There’s a reason why people gather around the table.
I’ve been reflecting on this idea a lot over the past few months, especially after reading Shauna Niequist’s “Bread and Wine,” which is a book that moved me to laughter and tears and intense hunger for curry and wine. If your soul sings for God, food, and community, you should read it too.
Anywho, it got me thinking about food and friends and the time I’ve spent eating with various groups of people over the years. In the end, I think the people I love the most in the world have cooked with me, baked with me, or indulged in unhealthy amounts of ice cream with me.
When I look back on my favorite times of community, I associate different foods with different people and different times of life. When I think of slice and bake cookies, I think of Audrey and middle school, and how frustrated we were when they stopped selling those cookies in the roll. And that leads me to think of Kristin, Ari, and Audrey, and all the Pringles and Slim Jims consumed during the AP Project of Doom. When I think of bacon, I think of my friend, Hannah, and then I think of making owl cupcakes from scratch in the kitchen of my college house. And that makes me think of Hannah, Kaitlyn, and Kelsey, and our spring break trip around the South, which mostly centered around eating, as all the best trips do.
When I think of Lindsay, Kelly, Erica, and Candice, I think of cold, slanted college houses (our living room floor was literally slanted enough that people would fall over while sitting or walking), monster cookies consumed in mass, and that multi-layer taco dip that Erica always made, and jalapeno poppers (which I’ve still never eaten, but I remember Lindsay loving).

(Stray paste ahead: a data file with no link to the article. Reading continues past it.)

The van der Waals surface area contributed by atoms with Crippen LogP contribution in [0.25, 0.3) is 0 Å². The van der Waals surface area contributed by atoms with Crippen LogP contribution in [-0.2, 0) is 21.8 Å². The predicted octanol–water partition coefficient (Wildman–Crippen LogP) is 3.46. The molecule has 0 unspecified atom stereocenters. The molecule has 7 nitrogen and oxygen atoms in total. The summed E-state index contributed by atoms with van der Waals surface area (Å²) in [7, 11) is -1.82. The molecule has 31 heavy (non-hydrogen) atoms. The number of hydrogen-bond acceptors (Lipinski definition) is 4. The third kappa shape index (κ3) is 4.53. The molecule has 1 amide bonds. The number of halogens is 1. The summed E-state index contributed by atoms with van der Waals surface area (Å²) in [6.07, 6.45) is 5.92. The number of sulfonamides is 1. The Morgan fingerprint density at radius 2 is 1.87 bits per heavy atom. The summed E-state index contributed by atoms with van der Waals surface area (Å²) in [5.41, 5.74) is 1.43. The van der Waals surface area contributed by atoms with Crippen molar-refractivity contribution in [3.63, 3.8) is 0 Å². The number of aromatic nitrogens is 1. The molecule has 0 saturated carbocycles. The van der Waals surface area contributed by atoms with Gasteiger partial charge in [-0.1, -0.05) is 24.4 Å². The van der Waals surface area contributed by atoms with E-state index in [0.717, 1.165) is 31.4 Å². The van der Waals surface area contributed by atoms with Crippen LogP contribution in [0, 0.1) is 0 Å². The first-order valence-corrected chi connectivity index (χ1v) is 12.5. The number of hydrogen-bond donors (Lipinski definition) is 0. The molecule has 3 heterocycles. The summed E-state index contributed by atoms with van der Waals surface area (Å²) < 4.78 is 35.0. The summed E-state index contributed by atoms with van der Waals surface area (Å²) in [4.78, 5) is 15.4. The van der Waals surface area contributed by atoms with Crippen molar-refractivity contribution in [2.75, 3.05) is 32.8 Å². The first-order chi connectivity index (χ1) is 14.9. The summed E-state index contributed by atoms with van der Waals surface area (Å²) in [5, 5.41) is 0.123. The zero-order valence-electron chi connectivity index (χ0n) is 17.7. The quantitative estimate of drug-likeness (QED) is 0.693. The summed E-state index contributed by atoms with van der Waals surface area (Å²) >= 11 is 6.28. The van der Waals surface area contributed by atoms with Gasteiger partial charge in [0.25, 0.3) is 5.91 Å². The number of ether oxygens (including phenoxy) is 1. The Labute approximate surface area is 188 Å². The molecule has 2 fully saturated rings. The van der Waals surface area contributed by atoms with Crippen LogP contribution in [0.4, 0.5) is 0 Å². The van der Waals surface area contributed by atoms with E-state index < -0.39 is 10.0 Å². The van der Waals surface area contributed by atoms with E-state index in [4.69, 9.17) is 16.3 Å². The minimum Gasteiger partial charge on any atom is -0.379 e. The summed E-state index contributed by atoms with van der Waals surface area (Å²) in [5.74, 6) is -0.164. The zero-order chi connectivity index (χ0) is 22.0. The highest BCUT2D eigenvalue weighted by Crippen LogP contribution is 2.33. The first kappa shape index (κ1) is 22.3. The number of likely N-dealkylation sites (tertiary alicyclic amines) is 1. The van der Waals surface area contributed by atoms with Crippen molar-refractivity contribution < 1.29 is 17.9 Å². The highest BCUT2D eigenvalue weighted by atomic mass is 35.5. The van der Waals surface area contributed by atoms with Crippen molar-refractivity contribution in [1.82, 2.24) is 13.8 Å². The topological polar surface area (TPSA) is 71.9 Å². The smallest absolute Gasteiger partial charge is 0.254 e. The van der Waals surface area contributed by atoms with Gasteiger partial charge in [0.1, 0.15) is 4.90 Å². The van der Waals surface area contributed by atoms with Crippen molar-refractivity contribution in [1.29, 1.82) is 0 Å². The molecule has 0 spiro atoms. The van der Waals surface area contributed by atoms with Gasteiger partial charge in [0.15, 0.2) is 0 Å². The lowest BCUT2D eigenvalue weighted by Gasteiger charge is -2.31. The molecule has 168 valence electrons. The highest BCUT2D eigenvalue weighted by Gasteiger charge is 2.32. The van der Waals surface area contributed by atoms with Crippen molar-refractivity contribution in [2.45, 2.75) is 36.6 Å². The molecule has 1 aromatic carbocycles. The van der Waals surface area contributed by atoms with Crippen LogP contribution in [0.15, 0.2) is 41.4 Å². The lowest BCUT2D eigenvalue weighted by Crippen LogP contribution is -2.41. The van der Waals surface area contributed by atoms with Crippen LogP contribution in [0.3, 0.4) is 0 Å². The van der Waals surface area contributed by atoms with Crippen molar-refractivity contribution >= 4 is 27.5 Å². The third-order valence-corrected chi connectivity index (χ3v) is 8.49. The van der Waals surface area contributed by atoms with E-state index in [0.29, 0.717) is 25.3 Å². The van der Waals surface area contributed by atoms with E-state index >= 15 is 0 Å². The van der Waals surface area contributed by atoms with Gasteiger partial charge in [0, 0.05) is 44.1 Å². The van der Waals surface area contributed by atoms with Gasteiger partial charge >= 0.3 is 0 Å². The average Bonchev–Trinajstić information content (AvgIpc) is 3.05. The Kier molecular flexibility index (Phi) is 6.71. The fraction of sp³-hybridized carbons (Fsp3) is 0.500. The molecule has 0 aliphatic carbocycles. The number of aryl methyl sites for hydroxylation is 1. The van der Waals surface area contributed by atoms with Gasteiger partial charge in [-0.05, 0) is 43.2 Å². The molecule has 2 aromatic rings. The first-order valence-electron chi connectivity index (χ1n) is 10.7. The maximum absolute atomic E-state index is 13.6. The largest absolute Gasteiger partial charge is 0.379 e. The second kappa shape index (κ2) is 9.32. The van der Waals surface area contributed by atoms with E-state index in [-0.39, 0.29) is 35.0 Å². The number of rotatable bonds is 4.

When I think of ice cream, I think of Caitlin and am forever thankful that she introduced us to Jeni’s Splendid Ice Creams, which I then shared with Megan, who makes me think of butterfinger cake and bacon krispy bars and everything delicious from Bon Appetit. When I think of brownies, I think of my mom, and how she was the best hostess in the world whenever we had friends gather at our house because she always had some sweet treat ready to go. When I think of Madri and Carly, I think of ice cream covered in a multitude of sinful toppings, eaten with hair still soaking wet from swimming in the backyard.
When I think of marionberry anything, I think of my friend Becca, with whom I still exchange local food goodies in the mail several times a year. When I think of summer days at the lake, I think of how much thought my mother-in-law put into planning meals to feed 8 of us, and I specifically think (and drool) over Brendan’s carne asada, which made me certain that marrying into the Ringer family was the best decision I’ve ever made. And that makes me think of Laura and Becky, and that time we attempted to learn the dance to Party Rock Anthem while everyone else sat and laughed at us and our poor shuffling.
When I think of shrimp tacos, I think of meeting Brent’s then-girlfriend, now-wife, Megan, and how much I loved her right away for taking the time to make this incredible meal for people she didn’t even know. When I think of the summer we got married, I picture sharing a pepperoni and roasted red pepper Domino’s pizza with my parents, sister, Kristen, and Kelly every Sunday after church.